The Government wants to require organisations to ensure there are no signs of modern slavery in their supply chains and to take action if any evidence of worker exploitation is found.
Described by Workplace Relations and Safety Minister Michael Wood as "transformative work", the proposals come after years of advocacy by human rights groups who say New Zealand has been "lagging behind the rest of the world" in combating exploitative practices.
Modern slavery can include forced labour, human trafficking, sexual exploitation and debt bondage domestically and internationally. A report from World Vision last year found New Zealand households spent an average of $34 a week on goods linked to such practices in 2019. Worker exploitation relates to breaches of employment standards in New Zealand.
The Government's proposed legislative options, which are now out for public consultation until June 7, would require all organisations to take action if they became aware of modern slavery or worker exploitation.
They'd also have to "undertake due diligence to prevent, mitigate and remedy modern slavery and worker exploitation by New Zealand entities where they are the parent or holding company or have significant contractual control".
Medium and large organisations would have to show how they were taking steps to address the issues in their operations and supply chains.
Large organisations would be required to do due diligence to prevent, mitigate and remedy modern slavery "in their international operations and supply chains, and modern slavery and worker exploitation in their domestic operations and supply chains".
A small-size entity is defined as having annual revenue below $20 million (up to about $495,500 entities), a medium-size entity has annual revenue between $20 million and below $50 million (about 2,200 entities) and a large size-entity has annual revenue above $50 million (about 1450 entities).
"While modern slavery and worker exploitation may appear limited in New Zealand, we know the hidden nature of these crimes means vulnerable people are less likely, or able, to seek help or report their experience," Wood said on Friday. "That’s why we need to ensure we have adequate protections in place."
The minister said Kiwis expect the goods and services they purchase in Aotearoa "are not contributing" to the harm caused by modern slavery. He believes the proposals will prevent the issue in New Zealand and help New Zealand consumers make more informed choices about what they are buying or supporting.
"Treating people fairly is the New Zealand way and these proposals highlight how we can develop solutions to slavery and worker exploitation, in our domestic and international supply chains. This will support human rights in a transparent and sustainable way."
Other countries New Zealand normally compares itself to, such as the United Kingdom and Australia, have also recently passed laws requiring their businesses to assess and report on their supply chains.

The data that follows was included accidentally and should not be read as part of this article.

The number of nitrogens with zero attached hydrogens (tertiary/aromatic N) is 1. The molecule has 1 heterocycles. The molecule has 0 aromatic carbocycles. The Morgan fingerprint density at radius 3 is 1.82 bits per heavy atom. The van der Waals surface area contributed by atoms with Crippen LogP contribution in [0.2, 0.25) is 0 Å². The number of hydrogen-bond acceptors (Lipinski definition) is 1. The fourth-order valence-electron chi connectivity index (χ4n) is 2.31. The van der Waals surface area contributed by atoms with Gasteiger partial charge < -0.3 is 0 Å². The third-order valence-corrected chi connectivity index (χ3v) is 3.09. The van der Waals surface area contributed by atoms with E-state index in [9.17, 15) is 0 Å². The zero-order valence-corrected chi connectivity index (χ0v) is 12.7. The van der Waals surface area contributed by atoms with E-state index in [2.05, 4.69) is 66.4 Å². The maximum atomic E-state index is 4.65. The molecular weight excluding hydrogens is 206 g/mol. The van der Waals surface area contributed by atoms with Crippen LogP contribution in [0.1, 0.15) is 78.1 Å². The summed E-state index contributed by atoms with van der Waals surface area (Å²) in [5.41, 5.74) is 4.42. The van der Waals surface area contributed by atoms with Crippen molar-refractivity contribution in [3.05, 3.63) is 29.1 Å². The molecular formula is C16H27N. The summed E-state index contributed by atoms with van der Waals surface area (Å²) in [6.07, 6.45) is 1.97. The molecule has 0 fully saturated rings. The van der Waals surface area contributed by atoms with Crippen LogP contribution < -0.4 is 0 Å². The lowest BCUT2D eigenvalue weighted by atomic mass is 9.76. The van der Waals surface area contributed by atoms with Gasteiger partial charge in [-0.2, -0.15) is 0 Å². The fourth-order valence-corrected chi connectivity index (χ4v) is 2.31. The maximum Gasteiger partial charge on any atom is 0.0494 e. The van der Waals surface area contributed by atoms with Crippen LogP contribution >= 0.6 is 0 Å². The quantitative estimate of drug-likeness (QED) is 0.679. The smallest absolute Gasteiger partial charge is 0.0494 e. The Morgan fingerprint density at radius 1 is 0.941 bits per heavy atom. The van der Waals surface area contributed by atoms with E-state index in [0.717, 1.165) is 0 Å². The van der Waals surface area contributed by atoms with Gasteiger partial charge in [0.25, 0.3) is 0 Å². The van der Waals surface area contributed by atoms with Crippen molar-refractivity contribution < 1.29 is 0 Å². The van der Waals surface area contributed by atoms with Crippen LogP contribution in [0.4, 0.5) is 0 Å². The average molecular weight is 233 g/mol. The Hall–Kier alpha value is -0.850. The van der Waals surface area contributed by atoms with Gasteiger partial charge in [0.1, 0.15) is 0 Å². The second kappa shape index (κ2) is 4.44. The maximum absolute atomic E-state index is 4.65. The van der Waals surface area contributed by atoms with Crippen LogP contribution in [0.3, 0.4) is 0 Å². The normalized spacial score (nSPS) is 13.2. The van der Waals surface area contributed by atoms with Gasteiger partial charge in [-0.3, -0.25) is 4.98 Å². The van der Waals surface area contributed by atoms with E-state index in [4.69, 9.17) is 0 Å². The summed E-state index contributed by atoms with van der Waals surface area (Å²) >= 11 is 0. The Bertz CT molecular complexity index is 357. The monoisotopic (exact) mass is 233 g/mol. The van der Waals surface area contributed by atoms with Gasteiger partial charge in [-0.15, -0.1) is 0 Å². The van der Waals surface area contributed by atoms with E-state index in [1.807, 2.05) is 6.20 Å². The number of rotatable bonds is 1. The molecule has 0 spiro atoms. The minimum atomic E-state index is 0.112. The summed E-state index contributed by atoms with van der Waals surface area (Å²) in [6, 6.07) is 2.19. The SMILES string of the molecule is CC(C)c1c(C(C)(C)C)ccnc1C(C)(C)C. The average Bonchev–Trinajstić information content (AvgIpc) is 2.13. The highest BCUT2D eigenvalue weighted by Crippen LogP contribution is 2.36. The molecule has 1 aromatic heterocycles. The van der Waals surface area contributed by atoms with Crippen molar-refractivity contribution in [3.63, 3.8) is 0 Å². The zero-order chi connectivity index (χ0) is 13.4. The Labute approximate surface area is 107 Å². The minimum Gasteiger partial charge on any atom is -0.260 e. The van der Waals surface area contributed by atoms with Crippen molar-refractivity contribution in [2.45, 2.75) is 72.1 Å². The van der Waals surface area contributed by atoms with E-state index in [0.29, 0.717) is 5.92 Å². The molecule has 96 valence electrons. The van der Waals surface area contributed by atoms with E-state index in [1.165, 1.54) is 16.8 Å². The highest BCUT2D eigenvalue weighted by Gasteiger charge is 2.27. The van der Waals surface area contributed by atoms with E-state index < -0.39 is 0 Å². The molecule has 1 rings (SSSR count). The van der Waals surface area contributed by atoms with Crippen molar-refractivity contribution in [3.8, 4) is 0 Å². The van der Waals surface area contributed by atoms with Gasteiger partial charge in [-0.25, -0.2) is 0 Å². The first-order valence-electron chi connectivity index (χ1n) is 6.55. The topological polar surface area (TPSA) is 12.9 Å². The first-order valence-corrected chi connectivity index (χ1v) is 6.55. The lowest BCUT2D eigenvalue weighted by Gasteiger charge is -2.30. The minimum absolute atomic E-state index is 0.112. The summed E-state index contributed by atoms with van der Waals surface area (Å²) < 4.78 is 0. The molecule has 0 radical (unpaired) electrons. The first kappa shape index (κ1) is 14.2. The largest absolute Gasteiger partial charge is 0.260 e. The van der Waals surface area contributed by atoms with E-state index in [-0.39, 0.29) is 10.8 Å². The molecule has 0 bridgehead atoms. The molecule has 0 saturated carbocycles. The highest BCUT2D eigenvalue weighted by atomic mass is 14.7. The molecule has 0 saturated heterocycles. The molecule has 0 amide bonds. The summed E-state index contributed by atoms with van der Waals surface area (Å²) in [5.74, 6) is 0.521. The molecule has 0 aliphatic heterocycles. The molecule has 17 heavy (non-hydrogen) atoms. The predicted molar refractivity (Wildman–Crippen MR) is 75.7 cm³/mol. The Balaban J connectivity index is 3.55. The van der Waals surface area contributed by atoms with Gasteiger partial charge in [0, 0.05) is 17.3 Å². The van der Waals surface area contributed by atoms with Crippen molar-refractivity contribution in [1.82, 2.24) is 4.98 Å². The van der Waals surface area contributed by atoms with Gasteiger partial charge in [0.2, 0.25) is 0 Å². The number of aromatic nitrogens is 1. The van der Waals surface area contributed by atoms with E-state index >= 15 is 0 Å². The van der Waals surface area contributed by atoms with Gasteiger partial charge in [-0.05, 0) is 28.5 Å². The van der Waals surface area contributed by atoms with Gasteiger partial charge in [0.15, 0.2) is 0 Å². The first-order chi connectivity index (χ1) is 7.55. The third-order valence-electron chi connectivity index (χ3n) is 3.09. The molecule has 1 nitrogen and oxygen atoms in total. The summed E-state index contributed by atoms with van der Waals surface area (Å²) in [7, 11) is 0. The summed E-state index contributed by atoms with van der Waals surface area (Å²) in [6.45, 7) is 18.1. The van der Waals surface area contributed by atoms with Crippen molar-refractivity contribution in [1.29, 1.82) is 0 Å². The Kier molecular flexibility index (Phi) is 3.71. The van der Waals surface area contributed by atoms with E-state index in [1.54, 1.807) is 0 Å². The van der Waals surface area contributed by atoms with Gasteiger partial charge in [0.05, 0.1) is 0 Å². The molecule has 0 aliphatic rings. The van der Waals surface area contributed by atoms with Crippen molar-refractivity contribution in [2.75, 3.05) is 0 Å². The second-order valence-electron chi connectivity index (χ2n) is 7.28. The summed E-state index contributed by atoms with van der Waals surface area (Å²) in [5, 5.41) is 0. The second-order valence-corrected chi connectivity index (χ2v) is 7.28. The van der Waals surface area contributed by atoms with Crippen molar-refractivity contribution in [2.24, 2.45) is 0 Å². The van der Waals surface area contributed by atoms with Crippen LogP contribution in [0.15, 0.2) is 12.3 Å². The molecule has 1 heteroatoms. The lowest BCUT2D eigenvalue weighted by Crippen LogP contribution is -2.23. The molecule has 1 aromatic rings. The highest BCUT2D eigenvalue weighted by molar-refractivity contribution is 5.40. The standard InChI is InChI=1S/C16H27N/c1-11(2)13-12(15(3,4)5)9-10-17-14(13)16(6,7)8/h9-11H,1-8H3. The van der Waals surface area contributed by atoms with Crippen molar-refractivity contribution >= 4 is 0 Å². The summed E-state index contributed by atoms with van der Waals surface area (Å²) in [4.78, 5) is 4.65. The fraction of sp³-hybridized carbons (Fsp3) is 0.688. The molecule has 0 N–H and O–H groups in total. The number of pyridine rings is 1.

Wood acknowledged that New Zealand "needs to join others showing global leadership on these important issues".
"Increasingly international partners expect New Zealand to be taking action on these issues. It is the right thing to do, it is consistent with Kiwi values, and it will benefit our trade and international relationships."
At the 2020 election, Labour promised it would explore the implementation of modern slavery legislation to eliminate exploitation in supply chains.
In March last year, Wood released an action plan showcasing the steps the Government was taking in approaching the issue of worker exploitation. It came as 85 New Zealand companies sent the minister a letter, urging the Government to act.
A petition signed by thousands of Kiwis was delivered to Wood last year asking him to introduce legislation requiring entities to report on the risks of modern slavery in their supply chains. That ended up being considered by a cross-party committee of MPs who agreed the Government should bring legislation to the House "as soon as possible".
Wood set up a Modern Slavery Leadership Advisory Group for advice.
"We’ve worked closely with businesses, non-governmental organisations, unions and academics through our advisory group chaired by Rob Fyfe. These proposals will drive meaningful change," Wood said on Friday.
The group included representatives from businesses like Countdown and Kathmandu, the Human Rights Commission, NGOs like World Vision and Trade Aid, as well as Business NZ and the Council of Trade Unions.
The World Vision report showed that, in 2019, New Zealand imported more than $3.1 billion in risky products from 44 countries. Of those products, 64 percent came from China (about $2 billion), followed by Vietnam, Malaysia and Bangladesh. They came from a number of industries, such as clothing, electronics and toys.
Modern slavery is occurring in New Zealand, the Ministry of Business, Innovation and Employment said last October, with most of the 51 trafficking victims identified here to date being migrant men trafficked for the purpose of labour exploitation.
However, that's "unlikely to reflect the full spectrum of people who are subject to modern slavery in New Zealand".
It cited research from Walk Free that in 2016 around 3000 people in New Zealand "were in conditions of modern slavery".